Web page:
Pence’s homer, Bumgarner’s pitching lead Giants to Game 1 victory

David J. Phillip/APHunter Pence

KANSAS CITY, Mo. — Madison Bumgarner and the San Francisco Giants put a sudden stop to the Kansas City Royals' perfect postseason roll.

Bumgarner pitched shutout ball into the seventh inning, Hunter Pence homered early and the Giants showed off their October poise, shutting down the Royals 7-1 Tuesday night in the World Series opener.

From the get-go, the Giants simply did everything right to win their seventh straight World Series game. There's a reason Bumgarner and these guys in black and orange are trying for their third title in five years.

The Royals, meanwhile, looked nothing like the fresh team that had become baseball's darlings by starting the playoffs with eight wins in a row — pitching, hitting and fielding all deserted them.

The fates seemed to change from the very first batter, in fact. Gregor Blanco led off with a soft line drive to center field and AL Championship Series MVP Lorenzo Cain charged, then backed off as the ball fell for a single. It would've taken a near miracle to catch it, but that's the kind of play the Royals had been making on a routine basis.

Moments later, Pence's two-run homer highlighted a three-run burst in the first inning against James Shields. Nicknamed “Big Game James,” he once again failed to live up to that billing and left in the fourth when the Giants made it 5-0.

By then, Royals fans who had waited since 1985 for the Series to come to town had gone silent. Or, worse, they were booing while small “Let's go, Giants!” chants echoed through Kauffman Stadium.

Just like that, what many figured would be a tight matchup had turned into a mismatch. And it was a good omen for the Giants — the Game 1 winner has won 15 of the last 17 World Series.

The Royals will try to get even in Game 2 on Wednesday night when rookie Yordano Ventura starts against veteran Jake Peavy.

Bumgarner added to his sparkling World Series resume, improving to 3-0 and extending his scoreless streak to 21 innings before Salvador Perez homered with two outs in the seventh.

“He's special. He's got that flair for the spectacular,” Pence said. “He never makes it bigger than it is. He just gets out there and competes.”

The 25-year-old called MadBum by his teammates was in trouble only once. Down 3-0 in the third, the Royals loaded the bases with a two-out walk and cleanup man Eric Hosmer stepped to the plate, but grounded out on the first pitch.

Bumgarner went on to stretch his road postseason scoreless streak to a record 32 2-3 innings as the Giants cruised. He pitched three-hit ball for seven innings, struck out five and walked one.

“He was dynamite. I mean, man, was he good tonight,” Royals manager Ned Yost said. “We had an opportunity in the third, and I was really impressed with the way he fed off our aggressiveness and just worked up the ladder to get out of that jam. But he was nails tonight.”

Michael Morse, getting to play as the designated hitter in the AL park, had an RBI single that finished Shields, and reliever Danny Duffy walked Blanco with the bases loaded.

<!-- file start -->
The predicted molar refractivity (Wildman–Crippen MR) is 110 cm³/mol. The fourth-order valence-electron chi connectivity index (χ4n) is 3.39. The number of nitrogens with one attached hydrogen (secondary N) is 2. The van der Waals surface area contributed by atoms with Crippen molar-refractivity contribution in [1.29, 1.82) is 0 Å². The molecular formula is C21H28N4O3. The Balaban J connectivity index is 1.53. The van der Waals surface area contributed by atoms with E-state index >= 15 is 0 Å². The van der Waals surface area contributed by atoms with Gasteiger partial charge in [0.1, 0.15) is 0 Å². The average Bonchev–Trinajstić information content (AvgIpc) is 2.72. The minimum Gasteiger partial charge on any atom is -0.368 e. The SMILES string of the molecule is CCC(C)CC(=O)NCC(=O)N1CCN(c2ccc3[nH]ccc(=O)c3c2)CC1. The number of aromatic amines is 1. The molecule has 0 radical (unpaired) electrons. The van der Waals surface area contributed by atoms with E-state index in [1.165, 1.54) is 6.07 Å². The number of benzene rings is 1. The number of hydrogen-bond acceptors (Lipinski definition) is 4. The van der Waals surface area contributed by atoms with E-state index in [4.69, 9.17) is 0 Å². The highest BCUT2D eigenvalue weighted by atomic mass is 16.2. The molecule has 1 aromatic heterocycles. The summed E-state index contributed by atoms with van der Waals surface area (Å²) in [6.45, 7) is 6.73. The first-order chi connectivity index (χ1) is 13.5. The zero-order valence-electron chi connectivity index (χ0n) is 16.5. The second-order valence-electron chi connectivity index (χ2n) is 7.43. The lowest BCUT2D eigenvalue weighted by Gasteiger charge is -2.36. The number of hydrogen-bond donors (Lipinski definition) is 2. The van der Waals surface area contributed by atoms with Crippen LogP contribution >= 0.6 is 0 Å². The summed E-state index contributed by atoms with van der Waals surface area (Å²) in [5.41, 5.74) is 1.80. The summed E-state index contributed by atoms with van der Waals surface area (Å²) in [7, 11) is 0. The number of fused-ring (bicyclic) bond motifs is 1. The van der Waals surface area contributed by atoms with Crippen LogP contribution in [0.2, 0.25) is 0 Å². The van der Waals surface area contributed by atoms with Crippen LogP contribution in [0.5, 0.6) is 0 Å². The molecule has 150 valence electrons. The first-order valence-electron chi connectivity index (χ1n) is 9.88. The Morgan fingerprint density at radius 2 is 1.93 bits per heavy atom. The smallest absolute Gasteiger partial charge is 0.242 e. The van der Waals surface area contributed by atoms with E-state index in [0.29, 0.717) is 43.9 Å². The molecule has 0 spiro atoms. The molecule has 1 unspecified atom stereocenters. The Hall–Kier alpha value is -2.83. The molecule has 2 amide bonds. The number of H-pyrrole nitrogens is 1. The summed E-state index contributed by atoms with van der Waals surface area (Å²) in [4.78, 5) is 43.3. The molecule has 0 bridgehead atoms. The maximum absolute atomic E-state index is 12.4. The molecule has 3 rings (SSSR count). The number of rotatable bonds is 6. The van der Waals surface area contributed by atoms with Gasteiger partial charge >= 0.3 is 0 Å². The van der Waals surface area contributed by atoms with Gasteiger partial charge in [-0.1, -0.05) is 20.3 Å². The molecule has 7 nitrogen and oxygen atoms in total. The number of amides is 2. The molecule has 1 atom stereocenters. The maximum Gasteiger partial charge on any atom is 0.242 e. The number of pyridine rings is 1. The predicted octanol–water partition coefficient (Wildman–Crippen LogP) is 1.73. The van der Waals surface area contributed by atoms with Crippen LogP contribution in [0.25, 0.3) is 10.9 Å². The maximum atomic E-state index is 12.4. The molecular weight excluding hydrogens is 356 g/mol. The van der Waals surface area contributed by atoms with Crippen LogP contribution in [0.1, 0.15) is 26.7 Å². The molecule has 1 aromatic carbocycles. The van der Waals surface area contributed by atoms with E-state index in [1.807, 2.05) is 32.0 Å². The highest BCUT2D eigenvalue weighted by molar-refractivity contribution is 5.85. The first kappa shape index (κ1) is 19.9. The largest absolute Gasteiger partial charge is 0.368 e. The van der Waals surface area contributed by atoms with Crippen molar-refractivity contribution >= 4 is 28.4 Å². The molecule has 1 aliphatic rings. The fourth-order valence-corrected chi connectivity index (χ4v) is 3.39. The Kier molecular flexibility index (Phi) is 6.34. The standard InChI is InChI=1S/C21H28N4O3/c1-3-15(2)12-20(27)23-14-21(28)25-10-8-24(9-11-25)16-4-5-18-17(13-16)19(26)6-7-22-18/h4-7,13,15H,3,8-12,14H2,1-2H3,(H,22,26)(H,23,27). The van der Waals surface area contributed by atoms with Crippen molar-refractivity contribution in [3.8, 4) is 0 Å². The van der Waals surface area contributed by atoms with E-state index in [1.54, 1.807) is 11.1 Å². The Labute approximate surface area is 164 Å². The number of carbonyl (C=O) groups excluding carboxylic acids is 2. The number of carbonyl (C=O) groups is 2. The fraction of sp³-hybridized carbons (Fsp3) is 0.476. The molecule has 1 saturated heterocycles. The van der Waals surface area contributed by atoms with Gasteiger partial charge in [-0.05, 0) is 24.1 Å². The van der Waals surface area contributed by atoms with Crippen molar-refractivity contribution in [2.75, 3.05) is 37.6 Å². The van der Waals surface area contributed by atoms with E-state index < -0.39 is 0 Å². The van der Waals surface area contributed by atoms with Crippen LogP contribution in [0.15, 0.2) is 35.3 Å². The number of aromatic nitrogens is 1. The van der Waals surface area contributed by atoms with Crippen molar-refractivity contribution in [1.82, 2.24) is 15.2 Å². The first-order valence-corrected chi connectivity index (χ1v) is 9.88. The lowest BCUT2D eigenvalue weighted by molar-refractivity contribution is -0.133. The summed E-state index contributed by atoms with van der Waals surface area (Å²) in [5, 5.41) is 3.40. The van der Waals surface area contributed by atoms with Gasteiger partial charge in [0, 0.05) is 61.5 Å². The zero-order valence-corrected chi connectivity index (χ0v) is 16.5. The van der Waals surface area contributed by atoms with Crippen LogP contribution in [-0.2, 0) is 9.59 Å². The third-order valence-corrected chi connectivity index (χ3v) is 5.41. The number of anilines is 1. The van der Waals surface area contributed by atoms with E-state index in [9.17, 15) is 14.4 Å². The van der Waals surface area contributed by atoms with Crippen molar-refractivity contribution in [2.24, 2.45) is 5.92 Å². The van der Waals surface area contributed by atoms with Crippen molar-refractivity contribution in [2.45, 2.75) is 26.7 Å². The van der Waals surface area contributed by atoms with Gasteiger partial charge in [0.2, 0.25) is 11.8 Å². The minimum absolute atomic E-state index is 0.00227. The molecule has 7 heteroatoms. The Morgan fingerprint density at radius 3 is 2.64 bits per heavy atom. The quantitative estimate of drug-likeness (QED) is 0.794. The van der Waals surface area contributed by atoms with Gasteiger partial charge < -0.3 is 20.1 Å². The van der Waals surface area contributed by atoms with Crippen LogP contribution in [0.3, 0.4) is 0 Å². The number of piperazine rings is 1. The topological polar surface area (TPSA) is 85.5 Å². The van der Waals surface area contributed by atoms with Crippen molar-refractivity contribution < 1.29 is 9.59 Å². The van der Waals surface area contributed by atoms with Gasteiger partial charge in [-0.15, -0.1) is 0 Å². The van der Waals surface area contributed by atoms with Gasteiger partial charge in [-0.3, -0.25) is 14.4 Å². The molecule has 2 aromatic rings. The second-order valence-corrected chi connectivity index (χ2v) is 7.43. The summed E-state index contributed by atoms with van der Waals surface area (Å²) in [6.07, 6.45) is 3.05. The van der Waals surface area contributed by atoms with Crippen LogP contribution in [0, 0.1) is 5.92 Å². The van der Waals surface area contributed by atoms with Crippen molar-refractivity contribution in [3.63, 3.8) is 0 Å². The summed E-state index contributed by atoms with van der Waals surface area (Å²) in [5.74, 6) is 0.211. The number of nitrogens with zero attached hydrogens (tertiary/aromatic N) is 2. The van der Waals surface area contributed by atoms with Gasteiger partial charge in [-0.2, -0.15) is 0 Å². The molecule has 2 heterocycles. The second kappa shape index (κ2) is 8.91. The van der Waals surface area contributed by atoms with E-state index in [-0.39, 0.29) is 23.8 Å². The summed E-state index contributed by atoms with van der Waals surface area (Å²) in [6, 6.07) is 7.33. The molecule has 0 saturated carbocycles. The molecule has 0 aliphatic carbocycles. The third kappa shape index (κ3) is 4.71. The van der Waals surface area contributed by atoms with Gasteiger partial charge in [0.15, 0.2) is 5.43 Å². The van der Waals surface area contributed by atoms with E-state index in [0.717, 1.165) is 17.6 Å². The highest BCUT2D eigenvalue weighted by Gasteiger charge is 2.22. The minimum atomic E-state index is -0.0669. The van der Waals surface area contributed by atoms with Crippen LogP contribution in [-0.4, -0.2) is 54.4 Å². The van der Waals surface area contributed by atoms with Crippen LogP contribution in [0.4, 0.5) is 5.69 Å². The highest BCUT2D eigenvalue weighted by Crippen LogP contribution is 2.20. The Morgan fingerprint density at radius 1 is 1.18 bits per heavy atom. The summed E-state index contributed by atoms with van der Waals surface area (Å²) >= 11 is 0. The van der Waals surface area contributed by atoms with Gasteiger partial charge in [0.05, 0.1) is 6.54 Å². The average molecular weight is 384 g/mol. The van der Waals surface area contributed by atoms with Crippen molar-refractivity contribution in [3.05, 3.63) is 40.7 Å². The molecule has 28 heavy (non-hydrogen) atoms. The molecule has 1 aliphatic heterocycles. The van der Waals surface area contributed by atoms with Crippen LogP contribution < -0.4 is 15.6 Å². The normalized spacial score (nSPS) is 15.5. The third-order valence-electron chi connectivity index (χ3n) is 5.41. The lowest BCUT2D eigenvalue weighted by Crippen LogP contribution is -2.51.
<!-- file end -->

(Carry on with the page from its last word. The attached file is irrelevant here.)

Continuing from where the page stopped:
Rookie Joe Panik hit an RBI triple that bounced past usually reliable right fielder Nori Aoki in the seventh and scored on a single by October force Pablo Sandoval. The MVP of the 2012 World Series triumph, Sandoval also had an RBI double in the first that extended his postseason streak of reaching base to 24 straight games.

Pence also doubled and walked.

Before the game, the mood at the ballpark was positively giddy. Ushers greeted fans with “Welcome to the World Series!” and some hot-dog vendors high-fived each other behind the counter.

Yet the Giants wrecked that fun, and won for the 16th time in their last 18 postseason games.

“We didn't expect to come in here and sweep the San Francisco Giants,” Yost said. “We knew that this was a series that was going to go deep. We know how tough they are. They swung the bats really well.”

The Royals had won 11 straight in the postseason dating to their 1985 championship run, one short of the record held by a pair of New York Yankees clubs.

But it was clear from the start that this would not be their night, and not even the little things went well.

Early in the game, Kansas City third base coach Mike Jirschele retrieved a foul ball and tried to flip it into the stands. Instead, his toss fell well short of reaching the seats.

UP NEXT

Giants: Peavy lost 12 straight decisions this season, spanning his July trade from Boston to the Giants. … The 33-year-old is 1-3 with a 7.03 ERA in seven postseason starts, including an outing for the Red Sox in last year's World Series. He beat Washington in the NL Division Series and was pulled after four innings vs. St. Louis in the NL Championship Series. … Royals DH Billy Butler is 14 for 33 (.424) with three HRs off Peavy.

Royals: The 23-year-old Ventura will become the first rookie to start a World Series game at any position for the Royals. No Giants hitter has ever faced the right-hander with a 100 mph heater. … Ventura pitched well in a start vs. the Angels in the ALDS and struggled vs. Baltimore in an ALCS start.

NO REPLAY NEEDED

The first Series game in the expanded replay era didn't require a single video review. But all six umpires quickly huddled to discuss a foul ball that glanced off Perez's bat on a bounce, and got it right.

Kansas City RoyalsMLBSan Francisco GiantsWorld Series

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